Evaluating the Mechanical Properties of Fiberglass-reinforced Polymer Bar

George Oti Boateng *

Civil and Environmental Engineering Department, UENR, Sunyani, Ghana.

Charles K. Kankam

Civil Engineering Department, KNUST, Kumasi, Ghana.

Edward C. Mansar

Civil Engineering Department, USET, The Gambia.

Russell O. Afrifa

Civil Engineering Department, KNUST, Kumasi, Ghana.

Felix Kwarteng

Bosome Freho District Assembly, Asiwa, Ghana.

Francis Ohene-Coffie

Sekyere East District Assembly, Effiduase, Ghana.

Selase A. K. Kpo

Conpro Limited, Kumasi, Ghana.

*Author to whom correspondence should be addressed.


Abstract

This study examined the mechanical characteristics of glass fiber-reinforced polymer (GFRP) bars following its introduction in the Ghanaian construction industry. Tensile strength, tensile failure strain, and modulus of elasticity for different GFRP bar diameters were examined. The specimens were investigated according to the provisions in the British Standards. To conduct the tensile strength test on the GFRP, a gripping technique was required to prevent slippage or premature failure. The gripping mechanism comprised a circular steel pipe with an inner diameter of 22mm and 150mm long for gripping on both ends of the specimen where 150mm long of the GFRP bar was implanted into the steel pipe, leaving 300mm of free length. Thus, an appropriate embedment length and adequate pipe size were crucial components in this kind of gripping device. An epoxy mixture with expanding additives and high-strength non-shrink was used to fill the area between the steel pipe and the bar. The GFRP bar sizes used in this test were 10mm, 12mm, and 16mm and their tensile strength from the test results were 1193 N/mm², 1030 N/mm², and 866N/mm² respectively. The modulus of elasticity of the fiberglass also varied for the10mm, 12mm, and 16mm as 54434 MPa (N/mm²), 41711 MPa (N/mm²), and 30516 MPa (N/mm²) respectively. The ultimate strain for 10mm, 12mm, and 16mm was 2.20%, 2.48%, and 2.8% respectively. The measured values of ultimate strength, failure stresses, and axial tensile modulus correspond well with the values published in the relatively limited available literature. From the experimental data, the stress-strain relationship for all bar sizes was a single monotonic straight line. Thus, failure of the bars occurred suddenly without the warning that is usually associated with ductility beyond ultimate/maximum stress. Compared to conventional steel, fiber-reinforced polymers are highly robust and lightweight. Its mechanical properties, however, are linear elastic and lack a prominent yielding stage, which lowers the rates of elongation and failure strain. Furthermore, GFRP usually has a lower elastic modulus than steel, and unlike steel is non-homogeneous and an-isotropic.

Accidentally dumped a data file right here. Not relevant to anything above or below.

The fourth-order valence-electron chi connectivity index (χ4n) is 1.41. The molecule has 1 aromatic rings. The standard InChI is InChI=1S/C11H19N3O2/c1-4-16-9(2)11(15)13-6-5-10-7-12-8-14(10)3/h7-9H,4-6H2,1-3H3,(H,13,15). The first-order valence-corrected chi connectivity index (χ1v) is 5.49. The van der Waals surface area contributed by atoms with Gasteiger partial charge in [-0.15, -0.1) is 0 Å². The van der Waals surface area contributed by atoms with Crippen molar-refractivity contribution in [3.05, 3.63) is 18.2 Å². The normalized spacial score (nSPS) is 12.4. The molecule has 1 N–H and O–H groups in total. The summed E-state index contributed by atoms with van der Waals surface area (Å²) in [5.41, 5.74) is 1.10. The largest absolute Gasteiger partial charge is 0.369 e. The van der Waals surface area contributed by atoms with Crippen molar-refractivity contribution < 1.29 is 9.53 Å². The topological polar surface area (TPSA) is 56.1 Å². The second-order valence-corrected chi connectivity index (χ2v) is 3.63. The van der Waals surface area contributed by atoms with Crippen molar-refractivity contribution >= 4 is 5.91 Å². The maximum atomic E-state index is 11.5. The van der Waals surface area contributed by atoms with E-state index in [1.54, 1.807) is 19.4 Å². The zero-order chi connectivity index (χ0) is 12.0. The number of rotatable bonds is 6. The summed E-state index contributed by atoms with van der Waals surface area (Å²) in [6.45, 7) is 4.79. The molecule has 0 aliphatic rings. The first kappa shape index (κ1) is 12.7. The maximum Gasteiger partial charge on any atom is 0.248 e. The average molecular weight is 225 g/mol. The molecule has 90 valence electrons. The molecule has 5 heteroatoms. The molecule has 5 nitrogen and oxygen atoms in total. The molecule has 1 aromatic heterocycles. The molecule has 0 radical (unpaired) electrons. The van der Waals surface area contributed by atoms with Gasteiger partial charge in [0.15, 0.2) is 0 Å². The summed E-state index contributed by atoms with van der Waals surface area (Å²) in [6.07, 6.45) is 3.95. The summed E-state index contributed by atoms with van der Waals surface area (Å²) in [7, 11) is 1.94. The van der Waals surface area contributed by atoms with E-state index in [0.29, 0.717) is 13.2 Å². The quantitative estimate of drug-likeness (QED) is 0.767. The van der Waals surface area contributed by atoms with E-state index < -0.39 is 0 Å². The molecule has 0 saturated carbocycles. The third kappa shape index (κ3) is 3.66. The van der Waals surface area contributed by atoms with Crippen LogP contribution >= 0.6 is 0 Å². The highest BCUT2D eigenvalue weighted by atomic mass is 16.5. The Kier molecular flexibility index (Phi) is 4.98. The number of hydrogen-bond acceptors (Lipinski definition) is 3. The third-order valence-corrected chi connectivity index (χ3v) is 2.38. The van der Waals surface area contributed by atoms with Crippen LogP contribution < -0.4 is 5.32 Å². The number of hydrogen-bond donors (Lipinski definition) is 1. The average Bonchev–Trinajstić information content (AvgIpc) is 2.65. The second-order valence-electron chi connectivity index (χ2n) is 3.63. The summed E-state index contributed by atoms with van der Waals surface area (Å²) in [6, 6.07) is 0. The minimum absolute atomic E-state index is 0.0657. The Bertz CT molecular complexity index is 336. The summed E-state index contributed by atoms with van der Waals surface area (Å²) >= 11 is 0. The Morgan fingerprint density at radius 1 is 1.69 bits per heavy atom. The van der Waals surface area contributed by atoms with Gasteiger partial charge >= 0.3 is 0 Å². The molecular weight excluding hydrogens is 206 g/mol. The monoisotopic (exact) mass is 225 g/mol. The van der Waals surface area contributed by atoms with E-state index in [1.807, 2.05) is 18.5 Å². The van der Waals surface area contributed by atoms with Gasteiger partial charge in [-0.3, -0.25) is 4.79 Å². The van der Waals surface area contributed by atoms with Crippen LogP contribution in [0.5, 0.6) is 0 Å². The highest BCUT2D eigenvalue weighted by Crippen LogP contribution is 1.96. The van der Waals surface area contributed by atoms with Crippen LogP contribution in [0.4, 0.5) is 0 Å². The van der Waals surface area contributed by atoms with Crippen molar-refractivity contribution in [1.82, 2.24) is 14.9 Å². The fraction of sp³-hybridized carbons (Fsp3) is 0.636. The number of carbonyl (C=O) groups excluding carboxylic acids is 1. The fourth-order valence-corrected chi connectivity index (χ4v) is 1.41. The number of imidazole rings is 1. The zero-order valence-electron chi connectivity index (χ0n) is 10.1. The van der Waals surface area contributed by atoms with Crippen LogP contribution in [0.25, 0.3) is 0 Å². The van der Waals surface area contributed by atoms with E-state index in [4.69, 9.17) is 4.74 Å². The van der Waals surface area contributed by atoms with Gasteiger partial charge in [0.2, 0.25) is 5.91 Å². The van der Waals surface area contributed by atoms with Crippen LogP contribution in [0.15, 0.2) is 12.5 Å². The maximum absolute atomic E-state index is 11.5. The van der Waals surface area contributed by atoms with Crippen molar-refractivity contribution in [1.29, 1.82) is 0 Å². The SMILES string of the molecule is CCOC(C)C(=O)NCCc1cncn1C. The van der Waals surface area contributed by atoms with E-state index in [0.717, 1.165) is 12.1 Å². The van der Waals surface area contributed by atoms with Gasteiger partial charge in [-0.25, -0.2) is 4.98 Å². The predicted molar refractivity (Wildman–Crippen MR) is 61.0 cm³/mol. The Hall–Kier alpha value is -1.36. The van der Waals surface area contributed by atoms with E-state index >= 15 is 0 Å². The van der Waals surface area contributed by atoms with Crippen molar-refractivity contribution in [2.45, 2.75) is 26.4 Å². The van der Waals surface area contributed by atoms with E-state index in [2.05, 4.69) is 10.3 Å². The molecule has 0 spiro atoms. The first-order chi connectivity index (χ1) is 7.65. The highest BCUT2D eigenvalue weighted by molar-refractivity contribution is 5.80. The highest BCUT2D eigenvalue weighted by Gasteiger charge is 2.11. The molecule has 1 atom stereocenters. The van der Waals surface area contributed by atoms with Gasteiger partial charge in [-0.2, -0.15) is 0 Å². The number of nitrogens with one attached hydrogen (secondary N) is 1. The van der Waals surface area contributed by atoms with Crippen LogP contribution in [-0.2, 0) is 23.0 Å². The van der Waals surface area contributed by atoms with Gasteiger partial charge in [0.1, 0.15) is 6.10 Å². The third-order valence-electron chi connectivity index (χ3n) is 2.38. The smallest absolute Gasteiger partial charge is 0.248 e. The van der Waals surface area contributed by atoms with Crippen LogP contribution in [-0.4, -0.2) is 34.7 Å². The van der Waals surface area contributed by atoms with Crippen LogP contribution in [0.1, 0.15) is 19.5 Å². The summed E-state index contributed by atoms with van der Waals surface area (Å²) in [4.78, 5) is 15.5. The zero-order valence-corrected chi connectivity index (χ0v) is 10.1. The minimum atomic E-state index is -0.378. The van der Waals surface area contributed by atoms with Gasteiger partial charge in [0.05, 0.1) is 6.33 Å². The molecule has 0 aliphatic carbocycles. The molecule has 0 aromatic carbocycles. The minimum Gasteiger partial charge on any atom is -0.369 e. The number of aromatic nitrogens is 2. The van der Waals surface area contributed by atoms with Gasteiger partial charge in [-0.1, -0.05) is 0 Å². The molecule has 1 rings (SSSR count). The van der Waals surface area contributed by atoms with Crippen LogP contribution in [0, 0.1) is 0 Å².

Keywords: Glass fiber, tensile strength, modulus of elasticity, stress, strain, factor of safety


How to Cite

Boateng, George Oti, Charles K. Kankam, Edward C. Mansar, Russell O. Afrifa, Felix Kwarteng, Francis Ohene-Coffie, and Selase A. K. Kpo. 2024. “Evaluating the Mechanical Properties of Fiberglass-Reinforced Polymer Bar”. Journal of Engineering Research and Reports 26 (7):150-60. https://doi.org/10.9734/jerr/2024/v26i71200.

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